In the IDA elective course "Advanced Applications: Individual Differences, Personality, and Health", students write a grant proposal on a topic to improve health in individuals with chronic diseases by promoting lifestyle change. Here is the proposal from Vrinda Dimri!
In the Netherlands, approximately 23,000 individuals suffer from a stroke every year. Moreover, incidence rates of a stroke double every decade after the age of 55 years. While stroke incidence has been increasing, the mortality rate has drastically reduced. Hence, it is important to have interventions aimed at stroke rehabilitation and prevention of other chronic diseases such as dementia. A stroke doubles one’s risk for dementia, with up to 30% of stroke survivors developing dementia 15 months post-stroke.
One lifestyle factor which may prevent this transition from stroke to dementia is physical activity (PA)6. PA has shown to improve cardiovascular fitness, mobility, and cognitive functions in stroke survivors and serve as a protective factor against dementia. However, majority of outpatient stroke survivors tend to be physically inactive, thereby reiterating the need for appropriate patient-centered interventions.
Past research has shown PA and exercise to be an effective tool in improving post-stroke physical functioning. However, there are limited studies assessing the impact of post-stroke PA on cognitive functioning. A stroke is usually accompanied by impairments in cognitive functioning, specifically in executive functions such as attention, working memory and flexible thinking. These deficits can seriously impact ones psychological well-being and lead to development of dementia symptoms in stroke survivors. Previous studies have focused on reducing dementia symptoms through PA, after a diagnosis. To our knowledge, there are no randomised controlled trials (RCTs) assessing the effects of PA prior diagnosis. Furthermore, there exists a lack of evidence about the impact of PA on psychological well-being in stroke survivors. Finally, more home-based PA interventions are being applied, with findings indicating increased adherence and enthusiasm towards the intervention. However, personalised PA interventions in stroke survivors are under-explored.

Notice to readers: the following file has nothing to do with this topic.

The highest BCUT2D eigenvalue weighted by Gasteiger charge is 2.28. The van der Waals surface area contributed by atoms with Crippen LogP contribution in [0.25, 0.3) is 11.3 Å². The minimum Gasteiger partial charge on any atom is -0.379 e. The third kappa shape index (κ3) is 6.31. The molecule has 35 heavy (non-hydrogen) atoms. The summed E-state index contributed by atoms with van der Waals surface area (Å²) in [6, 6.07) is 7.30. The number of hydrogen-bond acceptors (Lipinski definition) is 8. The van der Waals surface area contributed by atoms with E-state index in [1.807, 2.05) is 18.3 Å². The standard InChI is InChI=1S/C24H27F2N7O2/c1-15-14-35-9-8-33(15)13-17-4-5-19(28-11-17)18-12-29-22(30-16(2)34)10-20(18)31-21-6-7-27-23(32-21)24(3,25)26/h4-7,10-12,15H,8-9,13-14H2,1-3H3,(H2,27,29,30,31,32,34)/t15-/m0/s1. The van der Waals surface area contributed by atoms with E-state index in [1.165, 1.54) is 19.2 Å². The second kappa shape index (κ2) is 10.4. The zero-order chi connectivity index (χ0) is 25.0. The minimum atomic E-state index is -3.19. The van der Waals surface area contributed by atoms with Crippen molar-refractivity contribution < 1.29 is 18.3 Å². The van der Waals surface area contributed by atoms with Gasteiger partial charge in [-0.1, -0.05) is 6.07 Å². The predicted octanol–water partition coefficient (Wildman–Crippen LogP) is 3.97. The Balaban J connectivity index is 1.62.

Through the ADAPT trial we hope to address these knowledge gaps and assess the impact of a hybrid (i.e., combination of in-person and web-based) personalised PA intervention in reducing dementia symptoms, while improving cognitive, physical and psychological functioning in stroke survivors.
Introducing the ADAPT Trial
This project is a single-blinded RCT. The participants will be divided into three groups, namely a) Personalized Intervention (PI) b) Active Control (AC) and c) Waitlist Control (WC) groups. The ADAPT trial will consist of a screening where participant eligibility and willingness to participate will be assessed. Participants will be randomised into the three groups, following which the baseline measures will be assessed. The PI group participants will then have an interview with a researcher. The aim of the interview is to develop an PA regimen using a physical activity toolbox, while taking the participants needs, limitations and preferences into account15. The toolbox will consist of video demonstrations for each exercise, making it easy to administer remotely14. Participants will be able to access their personalised regimen via a website compatible with their mobiles and laptops.
The intervention is guided by the Self Determination Theory (SDT) and Personalised Healthcare Framework (PHF). According to the SDT, feeling in control of one’s own behaviours and goals while gaining mastery of new skills helps facilitate intrinsically driven and lasting behaviour change. The PHF takes an individual-centered approach, where individuals actively participate in decisions about their healthcare, with oversight from healthcare providers. The behaviour change techniques which function as the active components for improving participant psychological well-being are goal setting, action planning and providing feedback.
Fit within HSRI theme: Personalised Prevention and Care
This project aims to facilitate the usage of personalized physical activity programs to promote cognitive and physical functioning in post-stroke survivors, thereby also preventing the risk of developing dementia.
While physical activity on its own has many potential benefits, it is necessary to curate physical activity interventions based on an individual’s needs, preferences, and limitations. More importantly, by involving the participant in the development process of the personalized intervention, we hope to promote shared decision making in healthcare practices. In line with the HSRI theme “Personalized Prevention and Care”, we believe that improvised interventions which can be easily integrated into an individual’s daily life are the way forward to bridge the gap between research and real life.
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